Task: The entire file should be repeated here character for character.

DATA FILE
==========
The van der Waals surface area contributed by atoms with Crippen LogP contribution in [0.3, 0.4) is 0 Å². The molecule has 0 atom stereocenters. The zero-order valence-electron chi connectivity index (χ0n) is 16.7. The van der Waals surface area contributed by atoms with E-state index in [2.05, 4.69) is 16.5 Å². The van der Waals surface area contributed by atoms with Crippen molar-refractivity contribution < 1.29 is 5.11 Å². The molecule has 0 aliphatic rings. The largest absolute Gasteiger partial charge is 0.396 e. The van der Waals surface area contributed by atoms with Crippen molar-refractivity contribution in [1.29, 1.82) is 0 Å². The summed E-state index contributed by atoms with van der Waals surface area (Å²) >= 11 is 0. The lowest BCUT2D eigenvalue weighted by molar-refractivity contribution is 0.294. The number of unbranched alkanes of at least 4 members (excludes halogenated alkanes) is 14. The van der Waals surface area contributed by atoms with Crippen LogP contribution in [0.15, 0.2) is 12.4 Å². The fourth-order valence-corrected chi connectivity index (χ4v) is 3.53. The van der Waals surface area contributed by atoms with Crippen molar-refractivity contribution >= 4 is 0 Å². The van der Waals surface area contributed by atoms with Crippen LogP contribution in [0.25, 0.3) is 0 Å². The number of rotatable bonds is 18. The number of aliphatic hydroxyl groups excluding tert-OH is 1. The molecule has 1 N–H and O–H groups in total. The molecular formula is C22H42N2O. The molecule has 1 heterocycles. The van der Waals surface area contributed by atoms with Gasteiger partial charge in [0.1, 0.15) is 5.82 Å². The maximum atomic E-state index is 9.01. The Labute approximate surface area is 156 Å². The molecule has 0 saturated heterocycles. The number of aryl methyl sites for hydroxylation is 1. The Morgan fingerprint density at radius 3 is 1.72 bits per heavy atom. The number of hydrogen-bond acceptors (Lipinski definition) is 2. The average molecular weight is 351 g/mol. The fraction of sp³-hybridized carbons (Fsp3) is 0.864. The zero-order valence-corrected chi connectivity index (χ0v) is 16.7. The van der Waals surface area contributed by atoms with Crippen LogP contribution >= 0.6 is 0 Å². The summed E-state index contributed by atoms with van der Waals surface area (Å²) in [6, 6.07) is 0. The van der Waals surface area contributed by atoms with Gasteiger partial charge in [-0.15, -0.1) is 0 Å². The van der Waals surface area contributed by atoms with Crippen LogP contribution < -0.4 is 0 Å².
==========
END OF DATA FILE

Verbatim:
The van der Waals surface area contributed by atoms with Crippen LogP contribution in [0.3, 0.4) is 0 Å². The molecule has 0 atom stereocenters. The zero-order valence-electron chi connectivity index (χ0n) is 16.7. The van der Waals surface area contributed by atoms with E-state index in [2.05, 4.69) is 16.5 Å². The van der Waals surface area contributed by atoms with Crippen molar-refractivity contribution < 1.29 is 5.11 Å². The molecule has 0 aliphatic rings. The largest absolute Gasteiger partial charge is 0.396 e. The van der Waals surface area contributed by atoms with Crippen molar-refractivity contribution in [1.29, 1.82) is 0 Å². The summed E-state index contributed by atoms with van der Waals surface area (Å²) >= 11 is 0. The lowest BCUT2D eigenvalue weighted by molar-refractivity contribution is 0.294. The number of unbranched alkanes of at least 4 members (excludes halogenated alkanes) is 14. The van der Waals surface area contributed by atoms with Crippen LogP contribution in [0.15, 0.2) is 12.4 Å². The fourth-order valence-corrected chi connectivity index (χ4v) is 3.53. The van der Waals surface area contributed by atoms with Crippen molar-refractivity contribution >= 4 is 0 Å². The van der Waals surface area contributed by atoms with Crippen LogP contribution in [0.25, 0.3) is 0 Å². The number of rotatable bonds is 18. The number of aliphatic hydroxyl groups excluding tert-OH is 1. The molecule has 1 N–H and O–H groups in total. The molecular formula is C22H42N2O. The molecule has 1 heterocycles. The van der Waals surface area contributed by atoms with Gasteiger partial charge in [0.1, 0.15) is 5.82 Å². The maximum atomic E-state index is 9.01. The Labute approximate surface area is 156 Å². The molecule has 0 saturated heterocycles. The number of aryl methyl sites for hydroxylation is 1. The Morgan fingerprint density at radius 3 is 1.72 bits per heavy atom. The number of hydrogen-bond acceptors (Lipinski definition) is 2. The average molecular weight is 351 g/mol. The fraction of sp³-hybridized carbons (Fsp3) is 0.864. The zero-order valence-corrected chi connectivity index (χ0v) is 16.7. The van der Waals surface area contributed by atoms with Crippen LogP contribution >= 0.6 is 0 Å². The summed E-state index contributed by atoms with van der Waals surface area (Å²) in [6, 6.07) is 0. The van der Waals surface area contributed by atoms with Gasteiger partial charge in [-0.15, -0.1) is 0 Å². The van der Waals surface area contributed by atoms with Crippen LogP contribution < -0.4 is 0 Å².